Forbes said the school continues to provide additional support for kids who need extra help in particular areas.

“I tell parents, if you feel like your child is lacking in something, please let us know, and if we feel your child is lacking in something, I want you to know,” he noted. “We want to stay true to our mission which talks about a differentiated education. It’s a little bit of extra work on our end, and it’s going to be a little bit of extra work on your end, but that’s okay because now we’re really going to pinpoint the needs of that kid.”

Tulsa parent Leena Alam has a fourth grader at Zarrow and a seventh grader at Carver. According to Alam, Forbes “has really been a transformative figure at what was already a good school,” but while Alam and her husband think the new homework policy might work for younger students, they don’t think it is as beneficial for the students in the upper grades.

“When they instituted the policy, we were very supportive of it,” she explained. “We understood the pedagogical value of letting kids be kids and not requiring homework, especially in the early grades, so we were enthusiastic about it.”

However, Alam and her husband, who are both lawyers and work full-time, have found that without homework from the school, they spend a significant amount of time finding material to reinforce and help their child master the concepts.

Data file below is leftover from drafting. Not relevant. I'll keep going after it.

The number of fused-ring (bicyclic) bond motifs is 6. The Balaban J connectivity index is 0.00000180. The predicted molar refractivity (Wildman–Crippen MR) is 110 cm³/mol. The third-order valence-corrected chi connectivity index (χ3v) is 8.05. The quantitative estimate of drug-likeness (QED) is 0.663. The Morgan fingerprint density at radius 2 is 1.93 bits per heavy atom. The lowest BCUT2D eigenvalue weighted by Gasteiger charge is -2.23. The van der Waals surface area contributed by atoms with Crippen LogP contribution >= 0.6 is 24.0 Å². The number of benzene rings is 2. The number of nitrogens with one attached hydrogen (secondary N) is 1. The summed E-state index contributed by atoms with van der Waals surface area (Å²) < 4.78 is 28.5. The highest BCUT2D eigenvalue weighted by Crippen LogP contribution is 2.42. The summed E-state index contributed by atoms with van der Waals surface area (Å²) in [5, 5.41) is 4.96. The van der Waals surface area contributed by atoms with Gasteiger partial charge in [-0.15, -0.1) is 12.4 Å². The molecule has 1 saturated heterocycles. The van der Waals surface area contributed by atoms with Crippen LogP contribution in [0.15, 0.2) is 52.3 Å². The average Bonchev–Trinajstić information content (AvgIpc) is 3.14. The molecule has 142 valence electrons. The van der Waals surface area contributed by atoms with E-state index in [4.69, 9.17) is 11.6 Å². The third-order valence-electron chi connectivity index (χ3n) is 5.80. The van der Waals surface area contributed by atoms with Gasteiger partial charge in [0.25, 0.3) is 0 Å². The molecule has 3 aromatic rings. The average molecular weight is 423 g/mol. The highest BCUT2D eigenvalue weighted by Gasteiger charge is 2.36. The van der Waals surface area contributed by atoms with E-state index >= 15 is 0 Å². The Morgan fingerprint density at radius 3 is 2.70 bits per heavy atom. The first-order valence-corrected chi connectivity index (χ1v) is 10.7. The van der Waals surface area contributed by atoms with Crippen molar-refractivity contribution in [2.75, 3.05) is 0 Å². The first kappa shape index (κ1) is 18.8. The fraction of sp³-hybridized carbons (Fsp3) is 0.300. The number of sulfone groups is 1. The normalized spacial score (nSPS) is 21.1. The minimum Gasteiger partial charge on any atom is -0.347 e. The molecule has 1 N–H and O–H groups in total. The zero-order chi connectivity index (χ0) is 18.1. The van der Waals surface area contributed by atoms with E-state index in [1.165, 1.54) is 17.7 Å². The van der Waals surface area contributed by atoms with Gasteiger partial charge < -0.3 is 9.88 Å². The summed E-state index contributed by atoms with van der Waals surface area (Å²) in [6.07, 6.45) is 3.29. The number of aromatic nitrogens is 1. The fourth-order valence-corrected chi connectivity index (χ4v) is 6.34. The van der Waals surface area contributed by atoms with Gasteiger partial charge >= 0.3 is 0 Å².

“In fourth grade, we’ve noticed the lack of reinforcement through homework has become a problem, especially in math in particular,” she said.

As a result, Alam spends much of her limited spare time “finding the homework assignments that go with the classwork that they’re doing and assigning my daughter to do the homework because she wasn’t gaining mastery with just the classwork they were doing,” Alam said. “She wasn’t getting enough repetitions of the new concepts…It’s basically made me her math tutor…I’m spending time finding the assignment, identifying what they should be doing in math and enforcing it in a world where she doesn’t think she has homework. But she needs the homework to understand what they’re doing in school and to continue to do it well.”

Alam thinks the answer lies somewhere in the middle.

“I think there are pros and cons to it, and I think philosophically I do agree, especially for the younger students, that homework is unnecessary,” she commented. “And even for older kids, even for my seventh grader, I think the volume of homework they get is sometimes excessive. I think there has to be a middle ground somewhere… I really don’t know what the right solution is, but I think being flexible about it and realizing that maybe different solutions are appropriate for different grade levels is important.”

Forbes, though, is happy with the policy thus far.

“I said, ‘parents, I welcome your questions, and I want to be able to answer them for you, and if I don’t know something, I’ll tell you I don’t know it, and we’ll try to find it out together,’” he said. “But from what we’re seeing, and from what our practices were last year and moving forward and looking at research, it’s not diminishing anything, and it’s been really exciting. It’s been overall positive, and kids do seem pretty happy about it.”

For more information on both sides of the equation, try Rethinking Homework: Best Practices that Support Diverse Needs by Cathy Vatterott and The Battle over Homework: Common Ground for Administrators, Teachers and Parents by Harris Cooper.

Categories: Education, Features